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  1. The First Great Political Realist: Kautilya and His Arthashastra.Roger Boesche - 2002 - Lexington Books.
    The First Great Political Realist is a succinct and penetrating analysis of one of the ancient world's foremost political realists, Kautilya. Kautilya's treatise Arthashastra stands as one of the great political books of the ancient world, its ideas on the science of politics strikingly similar to those of Thucydides, Machiavelli, Hobbes, Clausewitz, and even Sun Tsu. Roger Boesche's excellent commentary on Kautilya's voluminous text draws out the essential realist arguments for modern political analysis and demonstrates the continued relevance of Kautilya's (...)
     
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  2. Moderate Machiavelli? Contrasting the Prince with the Arthashastra of Kautilya.Roger Boesche - 2002 - Critical Horizons 3 (2):253-276.
    Max Weber was the first to see that the writings of Machiavelli, when contrasted with the brutal realism of other cultural and political traditions, were not so extreme as they appear to some critics. "Truly radical 'Machiavellianism,' in the popular sense of that word,"Weber said in his famous lecture "Politics as a Vocation," "is classically expressed in Indian literature in the Arthashastra of Kautilya (written long before the birth of Christ, ostensibly in the time of Chandragupta [Maurya]): compared to it, (...)
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  3. The Politics of Pretence: Tacitus and the Political Theory of Despotism.Roger Boesche - 1987 - History of Political Thought 8 (2):189.
     
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  4. Theories of Tyranny: From Plato to Arendt.Roger Boesche - 1995 - Pennsylvania State University Press.
    This book explores a little-noticed tradition in the history of European political thought. From Plato to Aristotle to Tacitus and Machiavelli, and from Tocqueville to Max Weber and Hannah Arendt, political thinkers have examined the tyrannies of their times and have wondered how these tyrannies come about, how they work, and how they might be defeated. In examining this perennial problem of tyranny, Roger Boesche looks at how these thinkers borrowed from the past—thus entering into an established dialogue—to analyze the (...)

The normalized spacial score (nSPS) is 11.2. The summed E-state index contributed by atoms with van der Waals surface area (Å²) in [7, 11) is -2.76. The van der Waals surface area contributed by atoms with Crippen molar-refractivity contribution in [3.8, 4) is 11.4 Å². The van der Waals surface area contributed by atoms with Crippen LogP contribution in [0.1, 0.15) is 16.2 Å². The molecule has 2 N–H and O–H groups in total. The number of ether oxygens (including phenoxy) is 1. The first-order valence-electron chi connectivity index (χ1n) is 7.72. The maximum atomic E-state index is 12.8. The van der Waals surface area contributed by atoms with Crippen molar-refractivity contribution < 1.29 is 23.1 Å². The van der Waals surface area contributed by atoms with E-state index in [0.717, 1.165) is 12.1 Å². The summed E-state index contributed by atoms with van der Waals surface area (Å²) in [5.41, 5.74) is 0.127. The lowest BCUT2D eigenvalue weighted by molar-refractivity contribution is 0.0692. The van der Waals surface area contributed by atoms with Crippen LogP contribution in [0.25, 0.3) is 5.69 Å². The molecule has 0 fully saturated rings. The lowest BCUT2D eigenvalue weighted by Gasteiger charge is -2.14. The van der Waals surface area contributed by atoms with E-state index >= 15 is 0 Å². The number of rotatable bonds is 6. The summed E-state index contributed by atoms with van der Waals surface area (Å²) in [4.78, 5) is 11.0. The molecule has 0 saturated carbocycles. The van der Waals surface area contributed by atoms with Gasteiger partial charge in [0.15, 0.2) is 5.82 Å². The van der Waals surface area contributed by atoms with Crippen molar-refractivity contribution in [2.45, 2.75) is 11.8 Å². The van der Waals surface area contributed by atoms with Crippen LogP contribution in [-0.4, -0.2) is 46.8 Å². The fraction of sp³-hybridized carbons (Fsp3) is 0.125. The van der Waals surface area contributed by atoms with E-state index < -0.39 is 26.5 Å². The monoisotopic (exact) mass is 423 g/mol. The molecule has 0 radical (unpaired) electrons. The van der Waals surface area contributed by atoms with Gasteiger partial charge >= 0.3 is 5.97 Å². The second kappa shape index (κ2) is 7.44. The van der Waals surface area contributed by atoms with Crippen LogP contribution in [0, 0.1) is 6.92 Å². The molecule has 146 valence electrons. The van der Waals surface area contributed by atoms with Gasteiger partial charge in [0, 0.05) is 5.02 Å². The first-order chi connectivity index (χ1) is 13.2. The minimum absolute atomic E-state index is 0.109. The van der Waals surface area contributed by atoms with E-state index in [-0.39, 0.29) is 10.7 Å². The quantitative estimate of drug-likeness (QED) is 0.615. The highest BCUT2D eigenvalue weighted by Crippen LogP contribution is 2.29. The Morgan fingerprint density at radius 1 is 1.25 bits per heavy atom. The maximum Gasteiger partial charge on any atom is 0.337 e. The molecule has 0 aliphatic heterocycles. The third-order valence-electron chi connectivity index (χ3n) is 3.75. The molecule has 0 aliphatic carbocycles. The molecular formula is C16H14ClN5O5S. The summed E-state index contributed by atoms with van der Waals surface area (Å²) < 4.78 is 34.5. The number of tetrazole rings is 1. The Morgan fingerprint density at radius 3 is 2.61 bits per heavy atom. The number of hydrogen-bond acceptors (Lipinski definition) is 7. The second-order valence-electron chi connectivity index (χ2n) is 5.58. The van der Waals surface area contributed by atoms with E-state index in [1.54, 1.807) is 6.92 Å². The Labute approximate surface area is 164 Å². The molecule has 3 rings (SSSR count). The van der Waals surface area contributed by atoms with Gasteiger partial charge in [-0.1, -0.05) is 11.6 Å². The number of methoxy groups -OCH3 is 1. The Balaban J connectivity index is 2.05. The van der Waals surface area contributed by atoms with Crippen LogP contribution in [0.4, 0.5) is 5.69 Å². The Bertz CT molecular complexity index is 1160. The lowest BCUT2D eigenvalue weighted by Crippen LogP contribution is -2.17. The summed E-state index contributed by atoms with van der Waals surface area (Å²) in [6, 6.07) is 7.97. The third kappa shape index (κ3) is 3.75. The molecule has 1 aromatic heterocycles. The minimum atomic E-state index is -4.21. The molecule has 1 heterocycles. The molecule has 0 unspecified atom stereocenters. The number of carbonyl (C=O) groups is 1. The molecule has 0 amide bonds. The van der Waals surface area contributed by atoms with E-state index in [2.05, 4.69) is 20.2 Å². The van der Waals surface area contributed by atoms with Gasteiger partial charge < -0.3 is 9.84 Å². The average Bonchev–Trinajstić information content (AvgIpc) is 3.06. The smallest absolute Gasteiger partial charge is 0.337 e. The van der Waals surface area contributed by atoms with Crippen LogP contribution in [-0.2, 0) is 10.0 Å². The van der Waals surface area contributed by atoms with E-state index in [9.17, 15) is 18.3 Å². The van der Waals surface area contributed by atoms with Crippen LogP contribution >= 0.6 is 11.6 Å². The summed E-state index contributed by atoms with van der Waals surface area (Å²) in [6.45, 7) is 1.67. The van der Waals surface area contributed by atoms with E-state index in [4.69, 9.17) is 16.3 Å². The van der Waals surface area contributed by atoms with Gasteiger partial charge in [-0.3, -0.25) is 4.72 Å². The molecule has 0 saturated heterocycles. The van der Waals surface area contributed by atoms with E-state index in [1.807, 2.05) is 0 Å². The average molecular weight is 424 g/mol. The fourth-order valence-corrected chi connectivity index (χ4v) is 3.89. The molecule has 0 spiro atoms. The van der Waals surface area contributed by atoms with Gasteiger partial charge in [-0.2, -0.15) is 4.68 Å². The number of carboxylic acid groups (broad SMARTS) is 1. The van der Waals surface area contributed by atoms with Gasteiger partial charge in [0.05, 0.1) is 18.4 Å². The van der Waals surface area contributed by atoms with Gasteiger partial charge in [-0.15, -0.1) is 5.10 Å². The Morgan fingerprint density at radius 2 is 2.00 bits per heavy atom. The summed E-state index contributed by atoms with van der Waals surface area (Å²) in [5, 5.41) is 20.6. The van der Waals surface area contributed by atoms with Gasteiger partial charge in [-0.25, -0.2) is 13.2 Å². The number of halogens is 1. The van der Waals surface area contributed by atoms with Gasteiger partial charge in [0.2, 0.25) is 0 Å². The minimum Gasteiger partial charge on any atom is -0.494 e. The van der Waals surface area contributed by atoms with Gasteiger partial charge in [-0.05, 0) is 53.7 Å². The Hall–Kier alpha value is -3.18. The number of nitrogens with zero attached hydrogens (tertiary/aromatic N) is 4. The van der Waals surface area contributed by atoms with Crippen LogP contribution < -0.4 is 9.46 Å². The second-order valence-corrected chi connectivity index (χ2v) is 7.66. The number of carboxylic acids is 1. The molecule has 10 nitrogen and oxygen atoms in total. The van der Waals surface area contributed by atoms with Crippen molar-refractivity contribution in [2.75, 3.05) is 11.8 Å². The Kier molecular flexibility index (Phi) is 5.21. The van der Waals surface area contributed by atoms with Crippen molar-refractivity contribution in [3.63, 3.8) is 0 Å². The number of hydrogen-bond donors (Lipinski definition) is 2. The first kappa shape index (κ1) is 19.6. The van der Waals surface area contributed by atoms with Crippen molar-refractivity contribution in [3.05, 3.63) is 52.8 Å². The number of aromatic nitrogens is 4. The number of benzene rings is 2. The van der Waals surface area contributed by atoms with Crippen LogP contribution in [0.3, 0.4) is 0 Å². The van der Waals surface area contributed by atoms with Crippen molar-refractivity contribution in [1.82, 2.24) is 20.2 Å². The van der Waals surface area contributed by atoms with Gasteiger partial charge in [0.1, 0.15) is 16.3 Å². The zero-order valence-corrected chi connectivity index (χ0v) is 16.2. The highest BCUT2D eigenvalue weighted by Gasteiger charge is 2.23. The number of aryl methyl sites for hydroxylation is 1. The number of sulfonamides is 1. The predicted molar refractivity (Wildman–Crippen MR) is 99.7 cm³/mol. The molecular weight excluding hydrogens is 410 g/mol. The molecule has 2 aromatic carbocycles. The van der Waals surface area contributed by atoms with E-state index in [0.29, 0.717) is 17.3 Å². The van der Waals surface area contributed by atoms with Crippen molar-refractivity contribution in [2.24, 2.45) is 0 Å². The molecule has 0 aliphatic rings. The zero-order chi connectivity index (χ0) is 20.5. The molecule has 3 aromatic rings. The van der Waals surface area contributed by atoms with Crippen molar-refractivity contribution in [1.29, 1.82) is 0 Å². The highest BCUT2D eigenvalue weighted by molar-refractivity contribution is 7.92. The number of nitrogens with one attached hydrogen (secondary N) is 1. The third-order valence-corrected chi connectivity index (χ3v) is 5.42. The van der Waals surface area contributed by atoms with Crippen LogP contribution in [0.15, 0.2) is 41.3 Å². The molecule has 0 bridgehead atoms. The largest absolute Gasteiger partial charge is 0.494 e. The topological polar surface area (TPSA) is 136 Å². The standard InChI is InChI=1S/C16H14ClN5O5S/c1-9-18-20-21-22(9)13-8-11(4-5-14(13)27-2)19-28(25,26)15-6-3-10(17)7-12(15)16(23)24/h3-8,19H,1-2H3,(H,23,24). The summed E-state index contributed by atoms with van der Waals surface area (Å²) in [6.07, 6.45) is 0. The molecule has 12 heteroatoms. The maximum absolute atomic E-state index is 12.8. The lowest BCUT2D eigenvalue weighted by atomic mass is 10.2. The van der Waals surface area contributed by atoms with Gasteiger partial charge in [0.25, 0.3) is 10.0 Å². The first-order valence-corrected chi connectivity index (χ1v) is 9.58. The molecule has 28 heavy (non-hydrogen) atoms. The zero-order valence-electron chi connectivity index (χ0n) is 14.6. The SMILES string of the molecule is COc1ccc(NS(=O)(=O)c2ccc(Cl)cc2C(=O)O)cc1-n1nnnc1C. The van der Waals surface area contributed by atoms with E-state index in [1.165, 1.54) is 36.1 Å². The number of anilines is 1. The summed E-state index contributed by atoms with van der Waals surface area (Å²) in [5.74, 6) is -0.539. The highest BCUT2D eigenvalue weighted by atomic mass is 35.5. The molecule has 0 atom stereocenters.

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    Han Feizi's Legalism Versus Kautilya's Arthashastra.Roger Boesche - 2005 - Asian Philosophy 15 (2):157 – 172.
    Writing only decades apart, Han Feizi (ca. 250 BCE) and Kautilya (ca. 300 BCE) were two great political thinkers who argued for strong leaders, king or emperor, to unify warring states and bring peace, who tried to show how a ruler controls his ministers as well as the populace, defended the need for spies and violence, and developed the key ideas needed to support the bureaucracies of the emerging and unified states of China and India respectively. Whereas both thinkers disliked (...)
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    Tocqueville and Arendt on the Novelty of Modern Tyranny.Roger Boesche - 1993 - In Peter Augustine Lawler & Joseph Alulis (eds.), Tocqueville's Defense of Human Liberty: Current Essays. Garland. pp. 157--75.
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    Why Did Tocqueville Fear Abundance? Or the Tension Between Commerce and Citizenship.Roger Boesche - 1988 - History of European Ideas 9 (1):25-45.
  8.  1
    William E. Connolly on the Modern Dialectic of Dissolution and Discipline.Roger Boesche - 1989 - History of European Ideas 10 (6):721-727.
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  9. Aristotlesscience'of Tyranny.Roger Boesche - 1993 - History of Political Thought 14 (1):1-25.